ESAA reports that the gross enrollment in primary education is above 96% and by the year 2010-11 about 17 million students were attending secondary education all over the country. The number of higher education attendants has also increased dramatically to 465, 000 in 2010 from less than 10,00 two decades ago along with public universities numbering 31 today from just a few  in 1990s.  Many private colleges have also been established in major cities.   Some claim enrollment growth rates in Ethiopia are perhaps never seen in any other part of the world.

Clearly, compared with the near 70 million children worldwide with no access to education, there is a “massification’, as some intellectuals refer to it, of education at all levels throughout Ethiopia.
However, even with such large amount of annual budget educational institutions in Ethiopia are severely underfinanced; instructional quality is still dominated by “chalk and talk”; curriculums mostly copied from foreign countries are backfiring; academic freedom and leadership qualities in almost all higher institutions are ruthlessly compromised by unnecessary political intervention ;and thousands of  independent teachers from primary to higher level institutions believe, and resent, the government has placed its loyalists in every educational institutions, which is undermining their ability to deliver.

The 2011 Legatum Index of quality of life puts the quality of Ethiopian education at 107th out of the total 110 countries surveyed, just  above Central African Republic, Mali and the Sudan. It also says that only 40% of parents surveyed were satisfied with the quality of their children’s education.

 Mr. Pota gently refers to such phenomenon, which may not be typical to Ethiopian case, “leakages [in the system] and ineffective analysis of what’s going on.”

 Break the vicious cycle

In 2011, the UNESCO and the Varkey GEMS Foundation have signed a memorandum of understanding to work together “to tackle looming teacher shortages in developing countries.”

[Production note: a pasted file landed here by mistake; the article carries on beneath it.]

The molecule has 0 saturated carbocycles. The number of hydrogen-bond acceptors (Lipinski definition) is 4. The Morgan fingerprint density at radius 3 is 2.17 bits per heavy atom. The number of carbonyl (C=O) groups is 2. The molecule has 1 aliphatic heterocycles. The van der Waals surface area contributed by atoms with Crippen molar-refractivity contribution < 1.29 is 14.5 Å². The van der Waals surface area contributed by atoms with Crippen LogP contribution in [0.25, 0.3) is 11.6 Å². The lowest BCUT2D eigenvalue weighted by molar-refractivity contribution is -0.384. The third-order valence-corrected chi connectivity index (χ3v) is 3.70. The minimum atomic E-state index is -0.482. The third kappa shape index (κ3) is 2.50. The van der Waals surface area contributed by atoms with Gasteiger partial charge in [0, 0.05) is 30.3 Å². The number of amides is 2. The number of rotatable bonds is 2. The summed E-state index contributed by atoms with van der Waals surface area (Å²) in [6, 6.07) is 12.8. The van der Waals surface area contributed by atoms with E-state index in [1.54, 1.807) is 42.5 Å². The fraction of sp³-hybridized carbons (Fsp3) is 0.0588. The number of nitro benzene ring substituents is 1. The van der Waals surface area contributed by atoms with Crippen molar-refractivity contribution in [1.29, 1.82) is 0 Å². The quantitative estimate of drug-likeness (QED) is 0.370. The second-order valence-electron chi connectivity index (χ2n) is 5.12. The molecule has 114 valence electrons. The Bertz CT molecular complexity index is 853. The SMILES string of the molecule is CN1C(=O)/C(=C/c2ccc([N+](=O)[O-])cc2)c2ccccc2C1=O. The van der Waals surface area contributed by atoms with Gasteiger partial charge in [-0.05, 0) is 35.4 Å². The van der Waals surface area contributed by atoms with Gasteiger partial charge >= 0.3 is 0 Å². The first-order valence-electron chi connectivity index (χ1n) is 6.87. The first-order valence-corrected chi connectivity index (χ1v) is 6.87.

Irina Bokova, UNESCO Director-General said during the ceremony, “well-trained and motivated teachers are the key to achieving universal primary education by 2015.” According to the UNESCO to meet global needs for qualified teachers 1.9 million new teachers will be required annually until 2015. “More than half of them will be needed in sub-Saharan Africa.”

Mr. Pota says public private partnership is one of the major things state education departments need to work out if attaining quality education is called for.

Surely, quality is an idea whose time has come.  In countries like Ethiopia addressing the challenges of providing quality education seems an uphill battle, but according to a candid assessment by the World Bank creating strong incentive to choice and competition among educational institutions could be a starting point.

The Bank also suggests autonomy and accountability for educational institutions are decisive. “The road to improvement will involve major structural changes and will not follow from simple additions to resources”.

The government in Ethiopia has done a huge reform in decentralization, including the education curricula. However, according to an expert involved in the issue, decentralization of education to sub-national governments “does not in itself empower schools to be responsible for their actions.”  Providing high resource without appropriate institutional reform is not worthy either.

For Mr. Pota “the right step is brining the focus” into the forefront. He says he was attending the summit to talk to influential business people in attendance that without a quality education “there is no future for their businesses.”

 The writer can be reached at honemandefro@yahoo.com